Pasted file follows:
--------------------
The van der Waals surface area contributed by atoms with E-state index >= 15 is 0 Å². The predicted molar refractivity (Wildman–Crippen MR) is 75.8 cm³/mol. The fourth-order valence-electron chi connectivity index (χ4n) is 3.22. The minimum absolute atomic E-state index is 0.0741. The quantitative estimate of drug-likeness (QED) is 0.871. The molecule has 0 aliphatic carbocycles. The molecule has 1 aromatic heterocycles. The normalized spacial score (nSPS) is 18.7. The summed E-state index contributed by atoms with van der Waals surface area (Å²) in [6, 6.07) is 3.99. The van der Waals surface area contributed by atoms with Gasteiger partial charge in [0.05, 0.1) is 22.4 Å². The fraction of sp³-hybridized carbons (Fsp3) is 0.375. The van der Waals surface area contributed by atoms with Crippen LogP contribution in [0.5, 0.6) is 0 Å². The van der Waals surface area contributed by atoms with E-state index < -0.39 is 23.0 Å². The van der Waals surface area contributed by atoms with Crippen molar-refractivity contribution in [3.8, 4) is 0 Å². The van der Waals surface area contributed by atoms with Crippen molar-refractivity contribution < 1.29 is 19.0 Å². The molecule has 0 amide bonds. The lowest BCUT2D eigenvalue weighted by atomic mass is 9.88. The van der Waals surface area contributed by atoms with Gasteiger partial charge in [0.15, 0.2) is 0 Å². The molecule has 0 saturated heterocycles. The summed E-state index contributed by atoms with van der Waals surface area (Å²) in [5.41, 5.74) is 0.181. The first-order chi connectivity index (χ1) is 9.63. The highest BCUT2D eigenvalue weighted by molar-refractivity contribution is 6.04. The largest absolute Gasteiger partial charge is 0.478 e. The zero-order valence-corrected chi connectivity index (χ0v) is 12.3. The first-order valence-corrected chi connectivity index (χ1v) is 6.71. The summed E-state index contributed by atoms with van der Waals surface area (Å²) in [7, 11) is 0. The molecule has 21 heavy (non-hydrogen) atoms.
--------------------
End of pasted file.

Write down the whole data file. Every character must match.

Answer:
The van der Waals surface area contributed by atoms with E-state index >= 15 is 0 Å². The predicted molar refractivity (Wildman–Crippen MR) is 75.8 cm³/mol. The fourth-order valence-electron chi connectivity index (χ4n) is 3.22. The minimum absolute atomic E-state index is 0.0741. The quantitative estimate of drug-likeness (QED) is 0.871. The molecule has 0 aliphatic carbocycles. The molecule has 1 aromatic heterocycles. The normalized spacial score (nSPS) is 18.7. The summed E-state index contributed by atoms with van der Waals surface area (Å²) in [6, 6.07) is 3.99. The van der Waals surface area contributed by atoms with Gasteiger partial charge in [0.05, 0.1) is 22.4 Å². The fraction of sp³-hybridized carbons (Fsp3) is 0.375. The van der Waals surface area contributed by atoms with Crippen LogP contribution in [0.5, 0.6) is 0 Å². The van der Waals surface area contributed by atoms with E-state index < -0.39 is 23.0 Å². The van der Waals surface area contributed by atoms with Crippen molar-refractivity contribution in [3.8, 4) is 0 Å². The van der Waals surface area contributed by atoms with Crippen molar-refractivity contribution < 1.29 is 19.0 Å². The molecule has 0 amide bonds. The lowest BCUT2D eigenvalue weighted by atomic mass is 9.88. The van der Waals surface area contributed by atoms with Gasteiger partial charge in [0.15, 0.2) is 0 Å². The molecule has 0 saturated heterocycles. The summed E-state index contributed by atoms with van der Waals surface area (Å²) in [5.41, 5.74) is 0.181. The first-order chi connectivity index (χ1) is 9.63. The highest BCUT2D eigenvalue weighted by molar-refractivity contribution is 6.04. The largest absolute Gasteiger partial charge is 0.478 e. The zero-order valence-corrected chi connectivity index (χ0v) is 12.3. The first-order valence-corrected chi connectivity index (χ1v) is 6.71. The summed E-state index contributed by atoms with van der Waals surface area (Å²) in [7, 11) is 0. The molecule has 21 heavy (non-hydrogen) atoms.